Call it the Xanax rate cut, after the anti-anxiety drug.
To soothe the jitters of consumers and businesses who are worried that the economy is stalling, the Federal Reserve’s rate-setting body dispensed a little pill in the form of a half-point reduction in the overnight lending rate, from 1.75 percent to 1.25 percent.
The rate cut was expected, but most observers were betting on a quarter-point drop.
“The Committee continues to believe that an accommodative stance of monetary policy, coupled with still-robust underlying growth in productivity, is providing important ongoing support to economic activity,” the Federal Open Market Committee announced. “However, incoming economic data have tended to confirm that greater uncertainty, in part attributable to heightened geopolitical risks, is currently inhibiting spending, production, and employment. Inflation and inflation expectations remain well contained.
“In these circumstances, the Committee believes that today’s additional monetary easing should prove helpful as the economy works its way through this current soft spot.”
Most consumers will realize little, if any, savings in their monthly bills because of the rate reduction, but this Fed action is more of a mind game than a monetary move.
“They’re surrendering to the pop psychologists,” says William Dunkelberg, professor of economics at Temple University. It’s as if the Fed is saying, “We’ll make you feel better. We’ll cut it,” he adds.
The Fed, says economist Richard DeKaser, is trying to “demonstrate some support to the economy, as Greenspan has done in the past, at a moment of market anxiety.” DeKaser, chief economist for National City Corp., disagrees with the wisdom of the Fed’s action — he believes it should have left rates alone — but he adds, “I think it will have some confidence-inspiring effect.”
The rate-setting Federal Open Market Committee believed that consumers, investors and businesses needed this dose of confidence “as the economy works its way through this current soft spot.” That implied that the Fed believes today’s economic doldrums are temporary. The committee also hinted that this is the last rate cut it envisions making, as it concluded that the risk between inflation and economic slowdown are balanced. At the last meeting, the Fed had said there was more of a risk of an economic slowdown.
Although a rate cut is designed to stimulate the economy by making it cheaper to borrow money, hardly anyone attributes the weakness in today’s economy to high interest rates. Concern over Iraq, companies’ reluctance to hire new employees, and consumers’ nervousness about the job market seem to be the big problems.
The overnight rate, officially called the federal funds rate, is what banks charge one another to cover reserves. The Fed sets a target for the overnight rate and controls it indirectly by adding and subtracting cash from the banking system.
The Fed’s actions affect consumers because the overnight rate influences the prime rate, which is what banks charge their best corporate customers. Some types of consumer debt are based upon the prime rate. Many variable-rate credit cards, car loans and home equity lines of credit are tied to the prime rate.
The prime rate will drop to 4.25 percent. Rates on some home equity loans and home equity lines of credit will drop, too. Rates on some variable-rate credit cards could drop, but many of those cards have minimum rates that they hit a year ago, and they won’t go lower, regardless of the lower prime rate. Rates on some car loans will drop, but people with excellent credit have been eligible for zero-percent loans for more than a year.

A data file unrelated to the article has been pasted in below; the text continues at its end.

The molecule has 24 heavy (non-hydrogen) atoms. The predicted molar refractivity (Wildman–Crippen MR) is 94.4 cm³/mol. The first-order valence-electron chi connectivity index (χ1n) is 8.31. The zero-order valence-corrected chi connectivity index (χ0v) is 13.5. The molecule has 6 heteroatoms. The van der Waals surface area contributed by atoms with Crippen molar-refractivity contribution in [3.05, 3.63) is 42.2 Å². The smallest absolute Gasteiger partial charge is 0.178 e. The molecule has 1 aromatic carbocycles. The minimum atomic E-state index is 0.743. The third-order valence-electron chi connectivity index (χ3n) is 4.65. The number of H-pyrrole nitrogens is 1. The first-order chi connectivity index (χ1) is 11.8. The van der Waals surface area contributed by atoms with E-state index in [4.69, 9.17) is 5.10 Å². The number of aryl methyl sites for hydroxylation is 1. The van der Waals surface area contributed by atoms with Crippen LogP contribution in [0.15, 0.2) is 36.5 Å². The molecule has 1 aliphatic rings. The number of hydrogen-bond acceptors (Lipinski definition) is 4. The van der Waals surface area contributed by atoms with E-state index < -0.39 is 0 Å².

Rates for 15-year and 30-year mortgages tend to move independently of the Fed’s rate actions. Instead, long-term mortgage rates roughly follow yields on 10-year Treasury notes, which have hovered within a half-point above and below 4.1 percent since July.
Economists believe last week’s unemployment report made the rate cut almost inevitable. The October jobless rate rose to 5.7 percent from 5.6 percent in September. The overall number of jobs decreased by 5,000 in October, after decreasing 13,000 in September.
Those data supplemented other poor news: An index of the manufacturing sector indicated the first contraction in eight months. Consumer confidence dropped. War talk worried people.
On the other hand, the economy grew by 3.1 percent from July through September, and a key index of services showed unexpected strength.
Few saw this rate cut coming a few months ago, when it looked like the economy was poised for a vigorous recovery from last year’s recession, and people debated about the timing of the inevitable rate increases. Then, in summer, the economy started showing a few signs of malaise — nothing too serious, but enough to warrant watching. When the Federal Open Market Committee met in August, it issued a statement saying that “the risks are weighted mainly toward conditions that may generate economic weakness.” That was a sign that the Fed was more likely to cut rates again rather than raising them.
The Fed reduced the overnight rate 11 times in 2001, from 6.5 percent at the beginning of the year to 1.75 percent at year’s end. When it made the first cut, on Jan. 3, the economy wasn’t yet in recession; at the last cut, on Dec. 11, the economy was on its way out of a shallow recession.
It looked for most of 2002 that the rate-cutting era was over. Then came this anxiety-reducing rate cut. Dunkelberg wonders what the point of the rate cut is. “It’s certainly not going to do anything for the real economy right now,” he says, noting that it takes 12 to 18 months for Fed rate cuts to be fully felt. “Interest rates are at 40-year lows. What more can you ask?”
He worries that a rate cut “acknowledges weakness. That can scare everybody.”
— Posted: Nov. 6, 2002